In October, base rates were kept at the record low rate of 0.25%, with a 7-2 vote in favour of a hold, as in the previous month. Nevertheless, with UK CPI inflation rising by 0.1% in August 2017 to 2.7% (up from 2.6% in July) and twelve-month CPI inflation rising to 2.9%, speculation is growing on how soon an interest rate rise could happen. With inflation expected to reach above 3% in October, Carney has hinted at a rate rise happening sooner rather than later and has commented that rates are likely to increase further over the next two years than what some markets are currently predicting.
The Bank of England has also unanimously voted to keep the corporate and government bond purchases to their current level at £435bn, as part of its intention to meet the UK’s 2% inflation target. GDP rose by 0.3% in the second quarter of 2017, in line with the MPC’s August predictions, but perhaps more importantly unemployment has fallen yet further to 4.3% below BoE forecasts, the lowest level in over 40 years.
MPC members will likely continue to assess that if the economy remains generally consistent with the August Inflation Report, then monetary policy may potentially be tightened, which could mean a near-term rate rise, now forecasted by the market for the next MPC meeting scheduled in early November.
Evidence still suggests though, that the rate of growth could eventually slow. Last month, the Bank of England cut its growth forecast for the year from 1.9% to 1.7%. Whilst Carney’s comments about the impact of Brexit had sent the pound to a seven-year low in August, the pound gained back its loss after the August MPC meeting.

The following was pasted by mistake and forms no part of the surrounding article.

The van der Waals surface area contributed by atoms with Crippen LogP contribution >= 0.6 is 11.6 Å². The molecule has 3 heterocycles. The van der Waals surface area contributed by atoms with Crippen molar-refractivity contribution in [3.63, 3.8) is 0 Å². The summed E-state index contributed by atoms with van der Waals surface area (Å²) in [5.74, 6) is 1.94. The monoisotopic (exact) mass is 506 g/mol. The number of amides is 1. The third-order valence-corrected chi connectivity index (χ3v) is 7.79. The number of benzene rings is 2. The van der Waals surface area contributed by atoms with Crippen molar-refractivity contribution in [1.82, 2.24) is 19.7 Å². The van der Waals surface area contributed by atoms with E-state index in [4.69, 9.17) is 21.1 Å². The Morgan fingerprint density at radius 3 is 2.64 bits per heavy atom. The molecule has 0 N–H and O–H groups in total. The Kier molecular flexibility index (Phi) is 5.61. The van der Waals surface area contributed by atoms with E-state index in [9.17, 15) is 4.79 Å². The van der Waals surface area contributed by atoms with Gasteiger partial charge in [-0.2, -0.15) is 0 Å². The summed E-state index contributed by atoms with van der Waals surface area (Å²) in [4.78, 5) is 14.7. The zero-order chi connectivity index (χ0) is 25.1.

However, this month saw the Governor take a far more hawkish tone, hinting at near-term rate rises. When the markets closed, the pound had rallied, jumping to the highest level in more than a year as it leaped above the $1.36 mark and rose by 1.1% against the euro.
In light of these considerations and as two-year swap rates approach the 0.80% threshold on the afternoon following the MPC meeting, the markets have revised their estimates for a near-term rise sharply. Looking at data from the financial markets and the UK’s economic outlook, we expect the current low 0.25% base rate to rise in 3 months’ time to 0.5%. Over the course of the next two years, our predictions set the base rate at hitting 1% by 2020 (shown in the first row of the table below).
For three-month LIBOR, we again expect to see a rise to 0.5% in three months’ time, in line with Borrowing Base Rate forecasts.
Continued uncertainty around Brexit and ongoing global tensions do remain a weight on plans for a rate rise and could potentially limit any near-term changes. However, the Bank has certainly struck a more hawkish tone this month and the fallout could mean a rise in the base rate far sooner than many of us previously thought. Then the question is how long until this starts to drive mortgage rates higher.